What’s in a name? The question has been asked more than once and more than one person has racked their brain trying to come up with a perfect name for a screenplay, a dog, and even a baby. There’s a Swiss consulting company that’ll charge you upwards of $29,000 to help you name a baby if you have a lot more income than creativity. And who knows, maybe it’ll be worth it. Things can get named in the most unlikely of ways, after all.
10. The Milky Way Got its Name From a Breastfeeding Goddess
The Milky Way galaxy, which we call home, features 200 billion stars alongside our own sun. It’s about 13.6 billion years old, which makes it a hair younger than the universe itself and word is it looks a bit like a Pringles potato chip. None of that explains why they call it the Milky Way, of course.
The somewhat delicious name can trace its roots to mythology, the same place that the names of most things in the cosmos come from. Saturn, Mars, Jupiter, all Roman gods. The Milky Way was once called “via lactea” by the Romans, which translates to “road of milk.” If you get a view of the Milky Way on a clear night away from the city, it looks stunning and amazing. And the splash of glowing white does bring to mind a road of milk, in a way.
Before the Romans, the Greeks also had a dairy-themed name which was “galaxias kyklos.” which means “milky circle.” So the same idea, more or less. As for the story? Zeus brought a young Hercules home to his wife Hera to breastfeed while she was asleep. Hera notoriously hated Hercules. His mother was a mortal, and when she woke and saw the baby, she pushed him away, spilling milk across the night sky. And this, the Milky Way was born.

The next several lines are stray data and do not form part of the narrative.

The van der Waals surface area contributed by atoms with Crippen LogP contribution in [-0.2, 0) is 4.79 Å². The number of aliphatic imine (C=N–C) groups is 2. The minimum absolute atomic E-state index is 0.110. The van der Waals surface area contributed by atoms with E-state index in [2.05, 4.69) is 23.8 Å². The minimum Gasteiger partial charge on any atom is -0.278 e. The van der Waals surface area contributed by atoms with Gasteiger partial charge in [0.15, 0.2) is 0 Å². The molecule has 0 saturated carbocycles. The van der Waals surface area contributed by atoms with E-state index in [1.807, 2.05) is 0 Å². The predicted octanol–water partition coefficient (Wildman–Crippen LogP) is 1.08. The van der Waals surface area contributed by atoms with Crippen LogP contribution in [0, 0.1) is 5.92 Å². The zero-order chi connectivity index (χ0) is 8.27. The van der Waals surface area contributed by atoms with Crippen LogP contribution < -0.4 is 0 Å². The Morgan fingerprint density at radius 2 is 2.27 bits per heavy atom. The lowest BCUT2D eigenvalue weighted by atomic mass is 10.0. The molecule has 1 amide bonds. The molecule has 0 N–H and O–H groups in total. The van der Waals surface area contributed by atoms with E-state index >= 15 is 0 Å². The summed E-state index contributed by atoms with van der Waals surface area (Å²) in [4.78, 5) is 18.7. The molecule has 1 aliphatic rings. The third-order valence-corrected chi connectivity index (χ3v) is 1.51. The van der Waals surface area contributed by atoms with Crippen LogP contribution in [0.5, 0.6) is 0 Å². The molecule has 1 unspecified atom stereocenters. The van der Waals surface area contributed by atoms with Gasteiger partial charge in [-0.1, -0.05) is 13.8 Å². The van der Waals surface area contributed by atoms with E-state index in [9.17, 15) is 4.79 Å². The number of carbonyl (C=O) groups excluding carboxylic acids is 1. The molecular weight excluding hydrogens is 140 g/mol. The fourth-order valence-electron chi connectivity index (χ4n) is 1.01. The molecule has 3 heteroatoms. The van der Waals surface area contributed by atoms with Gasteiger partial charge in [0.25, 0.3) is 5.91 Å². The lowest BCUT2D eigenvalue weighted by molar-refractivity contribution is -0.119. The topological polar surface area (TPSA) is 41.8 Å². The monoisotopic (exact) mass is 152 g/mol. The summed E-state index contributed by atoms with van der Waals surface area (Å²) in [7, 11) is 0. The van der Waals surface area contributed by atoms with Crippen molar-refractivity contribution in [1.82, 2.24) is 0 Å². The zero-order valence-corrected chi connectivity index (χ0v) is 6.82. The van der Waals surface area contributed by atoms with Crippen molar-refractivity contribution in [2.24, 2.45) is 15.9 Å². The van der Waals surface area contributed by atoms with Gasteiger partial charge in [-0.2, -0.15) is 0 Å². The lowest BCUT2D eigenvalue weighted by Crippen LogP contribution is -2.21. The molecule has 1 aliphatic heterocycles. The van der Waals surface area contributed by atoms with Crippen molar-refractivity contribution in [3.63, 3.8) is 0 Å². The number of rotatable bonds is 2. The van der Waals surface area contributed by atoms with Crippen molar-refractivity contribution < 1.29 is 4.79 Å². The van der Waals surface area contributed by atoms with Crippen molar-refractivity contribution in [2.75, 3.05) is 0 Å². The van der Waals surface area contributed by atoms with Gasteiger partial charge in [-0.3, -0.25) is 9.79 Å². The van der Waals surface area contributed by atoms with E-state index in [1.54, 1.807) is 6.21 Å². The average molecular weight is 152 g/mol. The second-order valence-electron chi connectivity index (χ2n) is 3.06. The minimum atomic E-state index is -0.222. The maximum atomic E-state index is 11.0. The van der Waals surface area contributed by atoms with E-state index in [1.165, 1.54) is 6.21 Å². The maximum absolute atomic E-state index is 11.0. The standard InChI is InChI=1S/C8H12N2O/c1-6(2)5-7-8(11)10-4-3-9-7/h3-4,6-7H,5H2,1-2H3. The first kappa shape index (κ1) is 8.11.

9. Wall Street Got its Name Because of Dutch Settlers
For most of us, Wall Street is more of a concept than a real place. It’s been the subject of films and stories and we all know it’s a place where money is made, even if few of us will ever have a reason to be there. If you’re not fully familiar, Wall Street is eight blocks in Manhattan where the financial district is located. Both NASDAQ and the New York Stock Exchange are located on Wall Street.
The name can be traced back to the Dutch who settled New York back in the day as New Amsterdam. There are some variations on the details of the story as it dates back to the 1700s, but the wall part of the name referred to a genuine wall in several of them.
In one version, the Dutch signed a treaty with the Native Americans in the area and then broke that treaty. They built an actual wall as part of their defenses against them after the fact.
Another version of the story says there was a wall of earth that marked the end of the New Amsterdam settlement on its north side. This one could have been used to defend against Native Americans, but also against the English.
Yet another version suggests it may have gotten the name thanks to Walloons, an ethnic minority from Belgium. A number of early settlers were said to be Walloons.
8. Mastodons Were Named for Their Teeth
Mastodons are often confused with mammoths, but they were distinct animals with some clearly defined traits. A mastodon was shorter and had straighter tusks. And while a mammoth was a grazer that chewed on grasses, a mastodon ate tougher foods and its teeth were far different from the smooth, flat ones in the mouth of a mammoth. And that’s a very significant detail.